Sales -Cost of Goods Sold Gross Profit -Depreciation -Admin. Expense Operating Profit

Questions: 1. What happens to the gross and operating profit margin after the change? Before Change After Change Gross Profit Margin $40,/$100, = 40% ____/____ = 40% Operating Profit Margin $25,/$100, = 25% ____/____ = 27% What situation in the cost structure caused the gross profit margin to remain constant while the operating profit margin improved?

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2. How does this change affect average receivables and receivables turnover? Before change After Change Aver. Receivables $100,000*(30/365) ________*(_____/_____) = $8,219 = $14,383 Receivables Turn. $100,000/$8,219 ________/________ = 12.167 times = 7.3 times

3. Has cash flow increased (assume no taxes)? What is the additional net income?

Is more or less cash collected from the sales change?

4. If funds can be obtained at 10%, what is the effect on net income after tax? Change in net income - Financing of additional assets = ? __________ - ____________ = $1,383.60.

Leverage and Coverage Ratios Leverage ratios are often viewed as a firm's long-term ability to meet its obligations. Briefly, leverage ratios reflect the relationship of a firm's fixed financial obligations to debt or assets. Since a portion of the debt on the balance sheet may be trade credit, the focus of many of the ratios is on the interest bearing portion of total debt. There are various coverage ratios that provide insight into a firm's ability to service its financial obligations. The main difference in these
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ratios is the particular cash flow measurement and its coverage of a particular obligation. Numerous coverage ratios from the FAMAS cash flow spread sheet analysis are presented in the coverage categories presented in the coverage categories of the Common Financial Ratio Table. In general, the coverage ratios show the relationship of various earnings components (ie, EBITDA additional cash deductions from income and/or unfinanced capital expenditures) as a percentage of financing demands for the period (ie, Interest Expense and/or current maturities of debt obligations).

Profitability Analysis Return on equity (ROE) is, in an accounting sense, a measure of the firm's profitability as a percent of the owner's investment or equity in the firm. Profitability analysis reveals that the ROE is affected by the net profit margin, the asset turnover and financial leverage. Often, attempts to stimulate sales (higher asset turnover) are generated by some sales incentive such as a lower unit selling price (lower profit margin). The impact of this interaction is picked up in the profitability analysis presented in the table. Weakness or strength in either profit margins or turnover will have a negative or positive effect on ROE and this result will be magnified by the degree of leverage the firm selects. This decomposition is a convenient way of approaching financial statement analysis. If ROE is unsatisfactory, this decomposition can aid one in beginning to look for the problem areas. The mechanics of the ROE analysis will be provided in the following brief example. ROE Analysis Example A company has the following financial data: Sales - Cost of Sales - Selling, Admin & Depr. Exp Other Oper Inc. + Other Inc. EBIT $10,000 - 5,000 - 4,000 _______ $ 1,000 0 $ 1,000 Assets IBD (@ 10%) NW $5,000 $3,000 $2,000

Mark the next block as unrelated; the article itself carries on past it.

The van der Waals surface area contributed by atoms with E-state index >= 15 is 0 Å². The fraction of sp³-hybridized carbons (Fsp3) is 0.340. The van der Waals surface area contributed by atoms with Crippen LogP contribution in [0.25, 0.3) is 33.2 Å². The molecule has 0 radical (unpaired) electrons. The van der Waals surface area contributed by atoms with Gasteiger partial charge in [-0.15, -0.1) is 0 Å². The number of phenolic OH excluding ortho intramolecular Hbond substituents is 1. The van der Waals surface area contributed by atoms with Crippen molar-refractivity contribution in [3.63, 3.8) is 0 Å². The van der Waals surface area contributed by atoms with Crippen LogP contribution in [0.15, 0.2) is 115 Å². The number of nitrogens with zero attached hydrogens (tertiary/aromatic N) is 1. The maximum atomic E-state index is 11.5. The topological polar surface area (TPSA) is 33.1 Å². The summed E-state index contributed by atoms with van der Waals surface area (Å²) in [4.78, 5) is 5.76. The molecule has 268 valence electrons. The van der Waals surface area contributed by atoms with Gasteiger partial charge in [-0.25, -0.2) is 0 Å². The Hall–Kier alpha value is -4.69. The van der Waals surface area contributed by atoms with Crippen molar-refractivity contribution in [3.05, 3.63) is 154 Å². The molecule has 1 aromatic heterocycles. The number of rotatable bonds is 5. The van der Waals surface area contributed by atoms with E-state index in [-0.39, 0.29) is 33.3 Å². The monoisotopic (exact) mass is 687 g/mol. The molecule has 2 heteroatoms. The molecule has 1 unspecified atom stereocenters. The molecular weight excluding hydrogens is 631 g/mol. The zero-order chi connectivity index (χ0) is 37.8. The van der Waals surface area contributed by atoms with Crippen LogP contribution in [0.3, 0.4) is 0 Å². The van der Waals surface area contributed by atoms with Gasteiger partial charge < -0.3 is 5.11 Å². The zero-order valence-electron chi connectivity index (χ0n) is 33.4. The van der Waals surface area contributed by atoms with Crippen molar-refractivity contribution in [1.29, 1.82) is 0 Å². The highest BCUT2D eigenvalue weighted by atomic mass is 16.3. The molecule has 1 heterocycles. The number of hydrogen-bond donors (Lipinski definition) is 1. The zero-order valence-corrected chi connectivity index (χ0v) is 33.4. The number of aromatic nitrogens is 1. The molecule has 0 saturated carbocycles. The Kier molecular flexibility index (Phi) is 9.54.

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- Int Exp EBT - Tax (30%) NIAT

$ $

300 700 210 490

Questions: 1) Determine the ROE components through the following two methods?
ROE = NIAT / NW = = ____/____ = .245 NIAT/Rev * Rev/Assets * Assets/NW = _____ / _____ * _____ / _____ * _____ / _____ = .049 IBD / NW * ( * 2 ROI * 2.5

ROE = [ ROI +

- IntExp / IBD)] * (1-t)

= [_____/_____ + _____ / _____ * (____ / ____ - _____ / _____)] * ____ =[ .20 + 1.5 * ( .20 .10 )] * .70

=

NIAT / NW = .245

2) How is each method interpreted?

RATIO ANALYSIS AND BANKRUPTCY PREDICTION Although an individual ratio may indicate a particular strength or weakness in a company, no individual ratio can adequately evaluate the overall strength or weakness in a company. Developed by Edward I. Altman in 1968, the Altman Z-Score has become one of the most accepted and tested predictors of bankruptcy potential for a firm. Although it was originally developed from a sample of manufacturing firms, it is also applied to nonmanufacturing firms. Essentially, it considers strength or weakness in five key ratios as an indication of a firm's bankruptcy potential. The five ratios are: X1 = (Current Assets - Current Liabilities) / Total Assets; X2 = Retained Earnings / Total Assets; X3 = (EBT + Interest) / Total Assets;
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X4 = Equity Market Value / Total Liability; X5 = Net Sales / Total Assets. If a company's equity is not publicly traded, a firm's book value of equity may be substituted for equity market value in variable X4. However, with this substitution in variable X4, the Altman Z-Score has proven to be a less reliable predictor of bankruptcy. Altman identified these variables and combined them to provide an indication of the firm's bankruptcy potential. The Z-Score is calculated as: Z = 1.2*X1 + 1.4*X2 + 3.3*X3 + 0.6*X4 + 1.0*X5 Z-Scores above 3 are generally considered safe in terms of bankruptcy while scores below 1.8 are considered to have a high probability of potential bankruptcy. Scores between 1.8 and 3 are considered to fall in the grey area which should cause both management and potential lenders to be highly concerned and take corrective actions. One might consider use of the Altman Z-Score in determining the credit worthiness of the firm.